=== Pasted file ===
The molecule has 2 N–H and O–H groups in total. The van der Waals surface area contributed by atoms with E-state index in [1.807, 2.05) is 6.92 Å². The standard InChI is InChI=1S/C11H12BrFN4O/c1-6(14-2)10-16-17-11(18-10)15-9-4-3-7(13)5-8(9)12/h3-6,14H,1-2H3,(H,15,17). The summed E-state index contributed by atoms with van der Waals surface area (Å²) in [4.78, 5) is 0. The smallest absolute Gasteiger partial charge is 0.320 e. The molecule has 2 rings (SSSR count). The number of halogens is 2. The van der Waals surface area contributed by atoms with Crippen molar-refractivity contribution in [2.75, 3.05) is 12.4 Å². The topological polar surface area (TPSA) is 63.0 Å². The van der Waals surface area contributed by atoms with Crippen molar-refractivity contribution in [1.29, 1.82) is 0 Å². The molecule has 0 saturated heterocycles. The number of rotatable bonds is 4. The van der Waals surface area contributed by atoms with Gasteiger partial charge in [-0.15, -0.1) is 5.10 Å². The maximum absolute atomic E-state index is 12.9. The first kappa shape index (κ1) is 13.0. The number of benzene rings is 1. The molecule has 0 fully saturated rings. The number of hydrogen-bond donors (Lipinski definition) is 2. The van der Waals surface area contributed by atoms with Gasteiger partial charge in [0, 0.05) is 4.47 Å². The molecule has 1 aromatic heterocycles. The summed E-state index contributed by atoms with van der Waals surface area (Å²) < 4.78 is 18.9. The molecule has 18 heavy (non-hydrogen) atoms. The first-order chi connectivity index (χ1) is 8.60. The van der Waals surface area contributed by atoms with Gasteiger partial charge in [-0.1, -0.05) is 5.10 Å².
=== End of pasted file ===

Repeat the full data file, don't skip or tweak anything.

The molecule has 2 N–H and O–H groups in total. The van der Waals surface area contributed by atoms with E-state index in [1.807, 2.05) is 6.92 Å². The standard InChI is InChI=1S/C11H12BrFN4O/c1-6(14-2)10-16-17-11(18-10)15-9-4-3-7(13)5-8(9)12/h3-6,14H,1-2H3,(H,15,17). The summed E-state index contributed by atoms with van der Waals surface area (Å²) in [4.78, 5) is 0. The smallest absolute Gasteiger partial charge is 0.320 e. The molecule has 2 rings (SSSR count). The number of halogens is 2. The van der Waals surface area contributed by atoms with Crippen molar-refractivity contribution in [2.75, 3.05) is 12.4 Å². The topological polar surface area (TPSA) is 63.0 Å². The van der Waals surface area contributed by atoms with Crippen molar-refractivity contribution in [1.29, 1.82) is 0 Å². The molecule has 0 saturated heterocycles. The number of rotatable bonds is 4. The van der Waals surface area contributed by atoms with Gasteiger partial charge in [-0.15, -0.1) is 5.10 Å². The maximum absolute atomic E-state index is 12.9. The first kappa shape index (κ1) is 13.0. The number of benzene rings is 1. The molecule has 0 fully saturated rings. The number of hydrogen-bond donors (Lipinski definition) is 2. The van der Waals surface area contributed by atoms with Gasteiger partial charge in [0, 0.05) is 4.47 Å². The molecule has 1 aromatic heterocycles. The summed E-state index contributed by atoms with van der Waals surface area (Å²) < 4.78 is 18.9. The molecule has 18 heavy (non-hydrogen) atoms. The first-order chi connectivity index (χ1) is 8.60. The van der Waals surface area contributed by atoms with Gasteiger partial charge in [-0.1, -0.05) is 5.10 Å².